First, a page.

Software Engineering Institute | Carnegie Mellon University
Software Engineering Institute | Carnegie Mellon University

07/22/2016

SEI’s Will Hayes Testifies on Use of Agile Approaches in Social Security Systems Modernization

July 22, 2016—Computer technology continues to deliver new capabilities and adapt to the changing ways in which users access information. Yet the Social Security Administration (SSA), despite recent updates to its physical assets such as computers and data centers, struggles with applications created decades ago in the COBOL programming language.

“SSA had state-of-the-art systems in the 1970s,” said Congressmen Xavier Becerra, minority member of the House Ways and Means Subcommittee on Social Security, “but today those legacy systems are increasingly obsolete. They are expensive to maintain, prone to breakdown, and difficult to reprogram.” To address these problems, SSA has put forward a funding-dependent plan to modernize its software, and it plans to do so using agile development approaches.

On July 14, 2016, the Subcommittee on Social Security convened a hearing on the SSA information technology modernization plan. Agile development approaches, relatively new in government settings, create opportunities for rapid deployment of new capabilities but also pose challenges to traditional government oversight and management practices.

The SEI understands these challenges. It has conducted research on agile in government settings for seven years, and has advised a number of government agencies and the Department of Defense on the proper use of agile in their specific development environments. To lend insight on issues pertaining to agile development, the subcommittee called on the SEI’s Agile in Government (AIG) team, represented by Will Hayes, to testify. Hayes is principal engineer on the AIG team.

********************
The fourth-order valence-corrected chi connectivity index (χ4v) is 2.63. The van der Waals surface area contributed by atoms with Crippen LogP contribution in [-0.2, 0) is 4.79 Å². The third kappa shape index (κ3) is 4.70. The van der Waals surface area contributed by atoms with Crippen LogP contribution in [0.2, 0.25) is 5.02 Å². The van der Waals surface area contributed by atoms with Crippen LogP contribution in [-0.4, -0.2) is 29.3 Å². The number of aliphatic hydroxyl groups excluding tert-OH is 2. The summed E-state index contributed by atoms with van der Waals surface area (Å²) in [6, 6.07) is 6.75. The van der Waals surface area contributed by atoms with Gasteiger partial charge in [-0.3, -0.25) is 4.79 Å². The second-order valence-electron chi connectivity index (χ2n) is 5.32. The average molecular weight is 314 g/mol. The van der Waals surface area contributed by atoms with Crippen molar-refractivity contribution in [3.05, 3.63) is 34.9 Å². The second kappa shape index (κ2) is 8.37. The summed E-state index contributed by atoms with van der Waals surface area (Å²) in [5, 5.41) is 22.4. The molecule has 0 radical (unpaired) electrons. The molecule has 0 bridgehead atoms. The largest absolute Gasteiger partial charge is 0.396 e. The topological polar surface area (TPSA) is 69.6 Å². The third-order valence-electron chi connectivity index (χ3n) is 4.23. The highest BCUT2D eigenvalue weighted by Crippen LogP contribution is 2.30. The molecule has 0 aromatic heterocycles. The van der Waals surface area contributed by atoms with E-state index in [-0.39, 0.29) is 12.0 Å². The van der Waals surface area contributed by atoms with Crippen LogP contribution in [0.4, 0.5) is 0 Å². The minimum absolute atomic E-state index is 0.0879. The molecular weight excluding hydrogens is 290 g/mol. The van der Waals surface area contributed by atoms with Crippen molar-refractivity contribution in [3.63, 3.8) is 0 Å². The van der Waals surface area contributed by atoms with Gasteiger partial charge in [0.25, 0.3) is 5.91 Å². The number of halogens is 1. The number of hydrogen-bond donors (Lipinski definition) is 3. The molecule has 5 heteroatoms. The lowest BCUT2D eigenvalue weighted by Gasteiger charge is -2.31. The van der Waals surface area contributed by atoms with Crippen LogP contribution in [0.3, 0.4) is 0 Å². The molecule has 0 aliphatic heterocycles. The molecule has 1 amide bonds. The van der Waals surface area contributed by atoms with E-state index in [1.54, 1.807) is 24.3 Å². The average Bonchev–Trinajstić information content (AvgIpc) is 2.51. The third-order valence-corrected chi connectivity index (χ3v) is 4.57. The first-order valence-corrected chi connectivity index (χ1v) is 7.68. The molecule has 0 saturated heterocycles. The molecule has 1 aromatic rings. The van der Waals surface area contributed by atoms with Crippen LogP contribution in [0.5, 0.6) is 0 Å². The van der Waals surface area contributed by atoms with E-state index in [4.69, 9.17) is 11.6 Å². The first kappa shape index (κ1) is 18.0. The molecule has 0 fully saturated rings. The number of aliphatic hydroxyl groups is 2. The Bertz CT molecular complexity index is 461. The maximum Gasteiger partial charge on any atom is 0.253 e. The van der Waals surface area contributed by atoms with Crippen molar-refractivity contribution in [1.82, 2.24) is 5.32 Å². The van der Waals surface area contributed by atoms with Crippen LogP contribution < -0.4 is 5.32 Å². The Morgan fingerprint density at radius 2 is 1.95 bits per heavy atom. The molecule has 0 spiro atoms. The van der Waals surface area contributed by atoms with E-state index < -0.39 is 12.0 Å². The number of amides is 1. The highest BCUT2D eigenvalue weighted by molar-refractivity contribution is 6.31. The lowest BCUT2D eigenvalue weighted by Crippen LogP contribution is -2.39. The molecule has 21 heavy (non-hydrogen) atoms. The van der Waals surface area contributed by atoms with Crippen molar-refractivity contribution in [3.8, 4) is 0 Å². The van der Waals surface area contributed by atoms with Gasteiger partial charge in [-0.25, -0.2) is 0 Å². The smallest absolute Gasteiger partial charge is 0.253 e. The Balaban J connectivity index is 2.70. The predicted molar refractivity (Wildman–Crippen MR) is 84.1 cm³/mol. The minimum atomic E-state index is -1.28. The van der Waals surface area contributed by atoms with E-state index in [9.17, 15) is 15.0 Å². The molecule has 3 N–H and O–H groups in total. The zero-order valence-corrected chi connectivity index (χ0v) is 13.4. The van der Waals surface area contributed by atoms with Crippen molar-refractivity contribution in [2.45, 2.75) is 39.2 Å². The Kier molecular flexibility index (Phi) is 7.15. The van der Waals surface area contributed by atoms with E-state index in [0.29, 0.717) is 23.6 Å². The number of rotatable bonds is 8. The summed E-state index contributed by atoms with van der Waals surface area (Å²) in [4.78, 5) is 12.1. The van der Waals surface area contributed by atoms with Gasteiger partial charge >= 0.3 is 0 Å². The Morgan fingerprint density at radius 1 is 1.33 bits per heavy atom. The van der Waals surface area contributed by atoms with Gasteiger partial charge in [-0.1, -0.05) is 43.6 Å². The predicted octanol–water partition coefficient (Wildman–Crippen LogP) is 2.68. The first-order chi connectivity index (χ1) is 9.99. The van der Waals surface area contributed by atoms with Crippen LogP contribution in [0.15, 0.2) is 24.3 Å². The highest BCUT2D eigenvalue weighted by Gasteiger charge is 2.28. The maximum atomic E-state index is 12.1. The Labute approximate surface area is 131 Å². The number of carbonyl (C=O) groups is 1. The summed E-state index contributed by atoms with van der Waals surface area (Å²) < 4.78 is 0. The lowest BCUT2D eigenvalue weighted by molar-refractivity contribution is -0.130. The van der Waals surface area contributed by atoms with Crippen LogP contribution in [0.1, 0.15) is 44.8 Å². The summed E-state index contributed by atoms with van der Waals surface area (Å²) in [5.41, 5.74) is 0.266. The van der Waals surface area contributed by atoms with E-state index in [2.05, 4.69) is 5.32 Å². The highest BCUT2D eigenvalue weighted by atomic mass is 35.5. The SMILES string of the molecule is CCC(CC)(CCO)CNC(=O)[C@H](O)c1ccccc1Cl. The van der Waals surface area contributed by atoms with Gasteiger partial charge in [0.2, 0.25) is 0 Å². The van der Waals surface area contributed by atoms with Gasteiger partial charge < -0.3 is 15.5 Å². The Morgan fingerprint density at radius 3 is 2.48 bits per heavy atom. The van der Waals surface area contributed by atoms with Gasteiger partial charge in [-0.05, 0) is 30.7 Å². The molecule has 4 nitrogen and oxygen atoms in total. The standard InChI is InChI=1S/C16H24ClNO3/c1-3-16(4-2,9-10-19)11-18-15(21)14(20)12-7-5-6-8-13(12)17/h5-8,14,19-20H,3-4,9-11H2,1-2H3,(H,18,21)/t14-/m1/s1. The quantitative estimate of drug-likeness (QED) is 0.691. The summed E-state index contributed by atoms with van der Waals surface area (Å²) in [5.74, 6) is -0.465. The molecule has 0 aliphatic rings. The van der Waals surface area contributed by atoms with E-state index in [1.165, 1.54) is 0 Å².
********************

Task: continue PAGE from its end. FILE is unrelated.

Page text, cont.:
Hayes’ verbal testimony reinforced many points expressed in written testimony prepared by the AIG team. Hayes reminded the subcommittee that agile seeks to deliver working software on a short timeframe with an emphasis on providing quality in terms of user value, all of which require discipline and ongoing planning. The planning and development cadence of agile approaches, noted Hayes, “place a premium on consistent use of short iterations with stable staffing dedicated to a single stream of technical work. This new cadence offers more oversight opportunity, but with different measures of success.”
 

Hayes also reminded the subcommittee that agile relies on uncovering user needs through collaborative interaction. This can be difficult to achieve in a government setting. “It is not yet clear how we will build the capacity for government personnel to interact more frequently with developers,” said Hayes. The SSA workforce, he noted, is already being asked to accomplish more with limited resources.

To overcome these and other challenges, Hayes suggested two areas of focus for government. “First, we need to start asking different questions about software systems in which we invest. We need to focus on what the software system enables and how the work supported by this system is improved by the capabilities we deploy. Second, a focused workforce development effort is needed to develop the skills necessary to utilize these new technologies.”

At the request of the subcommittee, Suzanne Miller and Eileen Wrubel, both members of the AIG team, worked with Hayes and Alyssa LeSage, the SEI’s congressional liaison, to produce the SEI’s verbal and written testimony.

To read the full testimony of Will Hayes and the other subcommittee witnesses, and to view a video of the hearing, visit http://waysandmeans.house.gov/event/hearing-modernizing-social-securitys-information-technology-infrastructure/.

To read the written testimony submitted by the SEI’s AIG team, visit http://waysandmeans.house.gov/wp-content/uploads/2016/07/20160714SS-Testimony-Hayes.pdf.

To learn more about the SEI’s research in agile adoption in government settings, visit http://sei.cmu.edu/acquisition/research/index.cfm.

 

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